An Historical Novel
By John Gubbins
2012; Sweetwater Books; www.cedarfort.com
244 pages; paperback; $15.99
PROFOUND RIVER RESEMBLES NO other contemporary American novel that includes fly-fishing in a significant way. It’s all at once a remarkably researched historical fiction based on one of our sport’s earliest, most revered and controversial figures; a deceptively delicate story of grace and humor and grit; a meditation filled with religious ritual but suffused with more humanism than dogma . . . and a how-to still relevant to anglers today.
Just how author John Gubbins manages all this is a question I would answer with “I don’t know.” To that I would add, with admiration and as a caution “slowly, seamlessly, layer upon layer.” The plot’s major conflict appears around page 60; and it was mainly during my second read that I grasped how deeply Dame Juliana Berner’s keen observations of nature—of fish and falcons, and her interactions in their wild worlds—instructed and influenced the tactics she found not just necessary to feed her flock, but to survive the brutal politics rampant in medieval affairs of church and state. Without doubt, The Dame is both predator and prey.
She’s also the first woman author and illustrator ever published in English, the first best-selling author, who with her Treatyse of Fysshynge with an Angle provided “a fitting start to the proud tradition of English angling literature.” But in Gubbins’ hands that’s just a beginning. “The nun who invented fly fishing” (per the slightly breathless blurb on the book’s jacket) becomes a living character cut from the cloth of her own Treatyse, here sewn and embroidered by the author’s imagination. Wise and generous, stubborn and defiant, sometimes tragic, she is not without regrets. Above all, in Profound she is moral and mortal, a woman of depth determined to protect the world to which she has retreated to live out the end of her life.
No small task, that. Dame Juliana’s world is the Region of St. Albans, a dominion run for profit by Abbot William Wallingford, oligarch of a Church less spiritual than corporate: Imagine Narcissus in robes with real power over all he surveys. Wallingford has designs on the lands, income and independence of St. Mary of Sopwell Priory, the Benedictine convent where we first meet our 95-year-old prioress protagonist, Midnight of the Annunciation, March 25, 1477. The Dame is at that moment “shepherdess of twelve women and their souls,” and—shades of today’s news—an advocate for her 900-year-old order’s mission, here manifest by strict devotions and a commitment to serve the community Wallingford oppresses from every direction.
The night is particularly troublesome: She remembers the event of her father’s arrest when she was a girl—a shock she now understands was due not only to naïveté, but to deliberate refusal to contemplate reality and change, “Only because I wanted my life with my family to go on as it always had.” While the young Juliana supports her frightened mother with “soft words and empty optimism,” for her own solace she seeks elsewhere.
“Weeping, I wandered through the desolate great hall down to the lawns, our ponds, and the shallow clear stream where they fed. Hugging my knees, I sat down by a gravel run. The sun warmed me and dried my tears, and schools of barbel spawned at my feet . . . .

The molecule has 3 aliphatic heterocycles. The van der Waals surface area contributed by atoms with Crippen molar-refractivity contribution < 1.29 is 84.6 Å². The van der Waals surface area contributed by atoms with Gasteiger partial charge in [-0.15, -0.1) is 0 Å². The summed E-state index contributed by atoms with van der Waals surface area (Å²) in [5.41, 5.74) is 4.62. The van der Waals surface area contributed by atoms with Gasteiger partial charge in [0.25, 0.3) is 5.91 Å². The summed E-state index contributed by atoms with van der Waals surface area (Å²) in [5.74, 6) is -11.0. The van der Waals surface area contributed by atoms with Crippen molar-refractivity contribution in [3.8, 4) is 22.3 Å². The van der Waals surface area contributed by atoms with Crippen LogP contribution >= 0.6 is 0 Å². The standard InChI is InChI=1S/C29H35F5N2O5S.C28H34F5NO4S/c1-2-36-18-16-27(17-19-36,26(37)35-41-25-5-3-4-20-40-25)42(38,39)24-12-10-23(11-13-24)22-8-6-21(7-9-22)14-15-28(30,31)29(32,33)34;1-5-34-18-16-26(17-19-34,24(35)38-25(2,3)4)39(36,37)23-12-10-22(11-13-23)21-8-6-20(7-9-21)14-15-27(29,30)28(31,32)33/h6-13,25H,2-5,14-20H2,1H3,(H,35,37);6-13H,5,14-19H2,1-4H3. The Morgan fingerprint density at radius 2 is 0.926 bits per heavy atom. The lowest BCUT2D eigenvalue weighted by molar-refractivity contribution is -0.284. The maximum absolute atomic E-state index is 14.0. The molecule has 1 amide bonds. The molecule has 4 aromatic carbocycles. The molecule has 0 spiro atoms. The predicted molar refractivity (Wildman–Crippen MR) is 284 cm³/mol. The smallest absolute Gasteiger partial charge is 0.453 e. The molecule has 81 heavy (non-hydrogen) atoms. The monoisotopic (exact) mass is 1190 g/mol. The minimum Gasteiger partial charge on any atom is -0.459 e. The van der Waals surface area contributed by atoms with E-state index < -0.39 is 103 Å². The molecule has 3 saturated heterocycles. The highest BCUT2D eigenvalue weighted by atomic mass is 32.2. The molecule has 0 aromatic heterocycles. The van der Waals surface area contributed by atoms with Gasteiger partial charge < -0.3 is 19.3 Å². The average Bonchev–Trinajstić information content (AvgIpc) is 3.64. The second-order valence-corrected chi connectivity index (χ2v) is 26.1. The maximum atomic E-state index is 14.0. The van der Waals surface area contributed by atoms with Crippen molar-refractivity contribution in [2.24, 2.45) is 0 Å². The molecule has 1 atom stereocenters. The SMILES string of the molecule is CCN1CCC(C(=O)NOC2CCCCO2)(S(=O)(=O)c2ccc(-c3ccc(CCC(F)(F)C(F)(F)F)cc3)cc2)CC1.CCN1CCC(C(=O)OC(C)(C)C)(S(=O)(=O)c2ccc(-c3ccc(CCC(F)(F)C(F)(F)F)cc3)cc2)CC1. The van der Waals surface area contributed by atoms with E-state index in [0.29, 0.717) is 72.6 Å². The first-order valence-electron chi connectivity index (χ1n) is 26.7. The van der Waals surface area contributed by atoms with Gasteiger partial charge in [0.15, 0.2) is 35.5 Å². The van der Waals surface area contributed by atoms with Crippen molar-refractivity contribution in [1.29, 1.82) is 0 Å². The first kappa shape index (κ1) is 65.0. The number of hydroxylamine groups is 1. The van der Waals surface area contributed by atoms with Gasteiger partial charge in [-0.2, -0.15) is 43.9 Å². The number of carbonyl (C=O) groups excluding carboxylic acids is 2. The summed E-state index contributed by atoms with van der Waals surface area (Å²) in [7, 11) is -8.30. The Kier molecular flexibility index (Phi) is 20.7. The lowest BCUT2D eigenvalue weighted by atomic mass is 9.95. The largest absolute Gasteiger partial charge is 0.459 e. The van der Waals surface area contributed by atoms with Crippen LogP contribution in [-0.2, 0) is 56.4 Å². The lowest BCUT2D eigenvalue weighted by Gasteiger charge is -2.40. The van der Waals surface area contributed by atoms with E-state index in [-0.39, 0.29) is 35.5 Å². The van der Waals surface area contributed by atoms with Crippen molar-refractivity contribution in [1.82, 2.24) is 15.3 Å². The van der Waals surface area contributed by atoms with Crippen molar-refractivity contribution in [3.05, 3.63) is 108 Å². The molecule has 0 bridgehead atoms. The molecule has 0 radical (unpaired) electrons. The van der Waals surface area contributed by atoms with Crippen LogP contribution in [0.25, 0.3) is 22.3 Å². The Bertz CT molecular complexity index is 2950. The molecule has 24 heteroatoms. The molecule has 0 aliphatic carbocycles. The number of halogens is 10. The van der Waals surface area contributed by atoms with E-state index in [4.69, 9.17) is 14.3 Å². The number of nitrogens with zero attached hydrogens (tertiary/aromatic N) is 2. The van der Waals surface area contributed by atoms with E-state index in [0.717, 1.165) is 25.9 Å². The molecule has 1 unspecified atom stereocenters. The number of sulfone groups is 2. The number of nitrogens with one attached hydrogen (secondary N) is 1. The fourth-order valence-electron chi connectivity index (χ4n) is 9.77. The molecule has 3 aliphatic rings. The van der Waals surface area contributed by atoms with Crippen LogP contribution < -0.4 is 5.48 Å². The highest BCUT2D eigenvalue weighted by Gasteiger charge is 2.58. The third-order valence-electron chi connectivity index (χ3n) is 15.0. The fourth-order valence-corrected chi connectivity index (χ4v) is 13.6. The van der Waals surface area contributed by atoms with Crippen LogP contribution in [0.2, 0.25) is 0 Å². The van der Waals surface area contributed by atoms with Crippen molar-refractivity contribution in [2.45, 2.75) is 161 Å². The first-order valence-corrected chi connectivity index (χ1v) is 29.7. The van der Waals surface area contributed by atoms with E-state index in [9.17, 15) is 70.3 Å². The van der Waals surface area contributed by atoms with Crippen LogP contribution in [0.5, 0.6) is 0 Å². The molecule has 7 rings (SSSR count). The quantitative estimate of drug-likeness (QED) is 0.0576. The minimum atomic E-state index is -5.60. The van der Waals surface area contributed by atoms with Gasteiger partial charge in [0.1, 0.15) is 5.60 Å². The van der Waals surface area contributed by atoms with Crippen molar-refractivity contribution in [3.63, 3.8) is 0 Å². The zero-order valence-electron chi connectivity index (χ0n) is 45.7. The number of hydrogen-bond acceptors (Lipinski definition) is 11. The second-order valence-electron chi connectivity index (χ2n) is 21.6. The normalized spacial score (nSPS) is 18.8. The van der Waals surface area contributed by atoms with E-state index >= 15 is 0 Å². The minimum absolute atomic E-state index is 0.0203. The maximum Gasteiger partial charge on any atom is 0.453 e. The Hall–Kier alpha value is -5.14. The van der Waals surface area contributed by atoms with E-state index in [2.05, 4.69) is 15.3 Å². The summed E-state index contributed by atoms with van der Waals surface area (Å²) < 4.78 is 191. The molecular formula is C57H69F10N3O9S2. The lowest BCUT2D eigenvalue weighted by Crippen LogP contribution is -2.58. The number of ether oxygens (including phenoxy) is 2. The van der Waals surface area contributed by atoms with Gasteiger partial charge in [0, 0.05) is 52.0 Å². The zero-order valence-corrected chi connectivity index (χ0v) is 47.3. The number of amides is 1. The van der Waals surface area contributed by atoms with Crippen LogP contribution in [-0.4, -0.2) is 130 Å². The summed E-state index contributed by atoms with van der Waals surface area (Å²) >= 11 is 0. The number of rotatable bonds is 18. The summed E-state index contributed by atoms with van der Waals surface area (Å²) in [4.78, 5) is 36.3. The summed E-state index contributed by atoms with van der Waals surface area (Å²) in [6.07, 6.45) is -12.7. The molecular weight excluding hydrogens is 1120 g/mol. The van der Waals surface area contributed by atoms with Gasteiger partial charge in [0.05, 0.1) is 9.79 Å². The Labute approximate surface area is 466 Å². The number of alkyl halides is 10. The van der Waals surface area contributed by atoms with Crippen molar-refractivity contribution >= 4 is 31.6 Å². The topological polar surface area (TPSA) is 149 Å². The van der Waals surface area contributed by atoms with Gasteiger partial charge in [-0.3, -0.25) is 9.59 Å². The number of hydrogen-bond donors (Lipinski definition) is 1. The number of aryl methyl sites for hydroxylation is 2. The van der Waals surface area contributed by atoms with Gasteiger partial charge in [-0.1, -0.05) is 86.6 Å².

“All that spring I fixed my mind on the barbel,” keeping close watch on their habits, their patterns of feeding and preferred baits. “If I crept close, the shoals moved off, leaving huge wakes. If I sat quietly back . . .
the shoals returned feeding.” Much to the dismay of the manor cook, she fed these fish everything, even bits of cheese and meat, keeping detailed logs because
“. . . I found that when I write down what happens, it becomes real.” Chastised for the frivolity of her efforts, she becomes angry. “When my father dies,” she insists, “I will no longer be a child, but I will still fish for barbel.”
And watch. Observe and examine from every angle; record, learn lessons and take them to heart. The girl Juliana will not be shocked again, distracted from clear thinking by indulgent sentiment. She has learned to take little for granted, to test all assumptions in a time when shifts of seasons, the hatches of insects and trout can be trusted, but fortune may not. Deliberate assessments guide her, even her actions with those around her as she considers and rejects—with longing and sadness, but stark pragmatism—the advances of a man she cannot love in the times she lives.
That same deliberation, and the confidence that comes from that, continues to inspire and guide her throughout a long life, and manifests directly when logs turn into written words now admired through centuries. “What makes my Treatyse different from every other book about fishing is that it is fully proved,” she asserts in a rare moment of pride, with “Every proposition” tested over years. Indeed, she’s explored all “discordant notes,” such as why the results of good days did not repeat, discovering that “The something that changed from day to day was me,” her success or failure at hiding herself while stalking. “The flash of my fishing rod, my shadow creeping along the bank of river or pond, even the flash of my white hand searching for my satchel for fresh bait, all warned the fish, for they could see me or sense my presence nearby.” And when it comes at last to developing flies—Gubbins has her share credit with a priory seamstress—she is determined to distill a dozen patterns from hundreds she’s made. Beyond that minimalism, however, is a sensual and spiritual embrace of the process itself.